Sunday, April 06, 2014

Snow, Sakura, Sand, and Sedge

It snowed the day I left Washington, DC.  This has been the winter that refuses to end.  I usually have a hefty travel schedule, but spent a solid six weeks in our nation's capital after my last trip to Fiji.  I think it snowed four times during that stretch.  I'm praying the snow is over.

Meanwhile in Japan, Spring has sprung.  My flight from Dulles to Narita was two hours late, so it was a rush to get through customs and immigration, on the train to Naritasan, and back to the airport in time for the flight to Guam.  Yet again I missed peak sakura blooms.  Visiting Japan during peak cherry blossom season remains unchecked on the bucket list.  But like Fa Zhou said, "My, what beautiful blossoms we have this year. But look, this one's late. But I'll bet that when it blooms, it will be the most beautiful of all."

During my layover in Guam I met up with Julie Hartup of the Manta Trust.  I've been reading about her work with Tumon mantas.  I mean come on, manta rays in Tumon Bay?  No way!  As this photo proves, yes way!  And speaking of Tumon, I feel like there are more and more fish in the water every time I visit.  My unscientific analysis hereby declares that marine protected areas work!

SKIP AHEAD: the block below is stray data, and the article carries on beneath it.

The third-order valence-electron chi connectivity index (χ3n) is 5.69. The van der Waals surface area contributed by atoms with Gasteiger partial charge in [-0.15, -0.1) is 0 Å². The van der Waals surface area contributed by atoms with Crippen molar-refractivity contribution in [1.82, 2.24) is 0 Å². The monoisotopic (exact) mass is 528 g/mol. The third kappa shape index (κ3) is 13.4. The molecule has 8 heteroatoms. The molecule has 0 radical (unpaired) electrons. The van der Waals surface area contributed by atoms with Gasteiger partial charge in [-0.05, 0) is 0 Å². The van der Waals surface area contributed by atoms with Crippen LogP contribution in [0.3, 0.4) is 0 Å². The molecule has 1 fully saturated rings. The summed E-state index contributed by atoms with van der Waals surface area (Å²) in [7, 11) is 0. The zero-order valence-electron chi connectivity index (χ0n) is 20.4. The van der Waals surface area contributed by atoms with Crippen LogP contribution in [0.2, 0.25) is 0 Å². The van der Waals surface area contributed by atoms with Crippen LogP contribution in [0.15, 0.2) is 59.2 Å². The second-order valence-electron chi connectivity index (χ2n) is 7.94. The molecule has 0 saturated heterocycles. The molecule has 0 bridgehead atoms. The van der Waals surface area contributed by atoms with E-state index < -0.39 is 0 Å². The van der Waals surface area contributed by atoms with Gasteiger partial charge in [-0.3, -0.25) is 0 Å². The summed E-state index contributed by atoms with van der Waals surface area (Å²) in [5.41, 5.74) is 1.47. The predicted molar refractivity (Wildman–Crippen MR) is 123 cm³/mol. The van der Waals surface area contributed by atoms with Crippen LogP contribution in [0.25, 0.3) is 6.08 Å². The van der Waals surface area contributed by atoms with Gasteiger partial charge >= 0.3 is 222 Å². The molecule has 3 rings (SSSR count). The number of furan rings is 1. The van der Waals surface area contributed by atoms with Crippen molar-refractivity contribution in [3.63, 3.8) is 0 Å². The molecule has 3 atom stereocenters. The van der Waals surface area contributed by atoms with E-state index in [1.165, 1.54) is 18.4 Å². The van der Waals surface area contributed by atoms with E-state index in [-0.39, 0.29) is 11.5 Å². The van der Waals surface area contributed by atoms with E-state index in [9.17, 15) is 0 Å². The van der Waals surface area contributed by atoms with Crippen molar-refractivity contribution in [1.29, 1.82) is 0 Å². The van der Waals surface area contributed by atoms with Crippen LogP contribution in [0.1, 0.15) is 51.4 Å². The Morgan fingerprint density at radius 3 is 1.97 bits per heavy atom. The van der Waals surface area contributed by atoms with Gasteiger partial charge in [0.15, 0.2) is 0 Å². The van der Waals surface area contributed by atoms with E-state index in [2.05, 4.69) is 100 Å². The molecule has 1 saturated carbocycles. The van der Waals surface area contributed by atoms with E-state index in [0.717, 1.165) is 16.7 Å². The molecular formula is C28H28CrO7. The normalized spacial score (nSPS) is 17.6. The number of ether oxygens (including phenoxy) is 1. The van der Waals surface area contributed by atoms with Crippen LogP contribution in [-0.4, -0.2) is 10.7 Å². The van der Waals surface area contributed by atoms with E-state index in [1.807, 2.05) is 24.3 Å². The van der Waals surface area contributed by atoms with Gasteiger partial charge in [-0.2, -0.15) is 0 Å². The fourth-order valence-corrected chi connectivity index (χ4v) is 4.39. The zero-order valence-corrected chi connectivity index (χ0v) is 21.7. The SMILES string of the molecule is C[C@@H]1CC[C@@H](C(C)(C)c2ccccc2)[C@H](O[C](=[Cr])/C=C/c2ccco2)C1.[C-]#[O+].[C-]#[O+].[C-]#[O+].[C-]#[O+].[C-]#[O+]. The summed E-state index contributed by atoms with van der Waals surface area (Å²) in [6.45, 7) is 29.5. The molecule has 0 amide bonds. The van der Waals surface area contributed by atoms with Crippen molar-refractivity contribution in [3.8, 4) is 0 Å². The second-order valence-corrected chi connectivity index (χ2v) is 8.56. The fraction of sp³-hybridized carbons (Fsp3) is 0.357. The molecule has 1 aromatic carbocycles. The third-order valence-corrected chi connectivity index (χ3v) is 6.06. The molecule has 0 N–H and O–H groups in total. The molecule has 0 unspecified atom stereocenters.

From Guam it was onto Chuuk with a short sojourn in Pohnpei.  Curtis and Lorenzo, two colleagues who work for the local government, took several enviros visiting the island and me on a monster four hour hike up through the center of Weno.  Chuuk reminds me a lot of the Northern Islands, just with more people.  The lower part of the hike was through agroforestry, while the center of the island was savanna and grasslands.  In Saipan we'd say it was ranch and badlands.

Tomorrow afternoon I'll retrace my steps and head back through Guam and Narita on my way back to Washington, DC.  Does anyone want me to bring them a Chuukese love stick?

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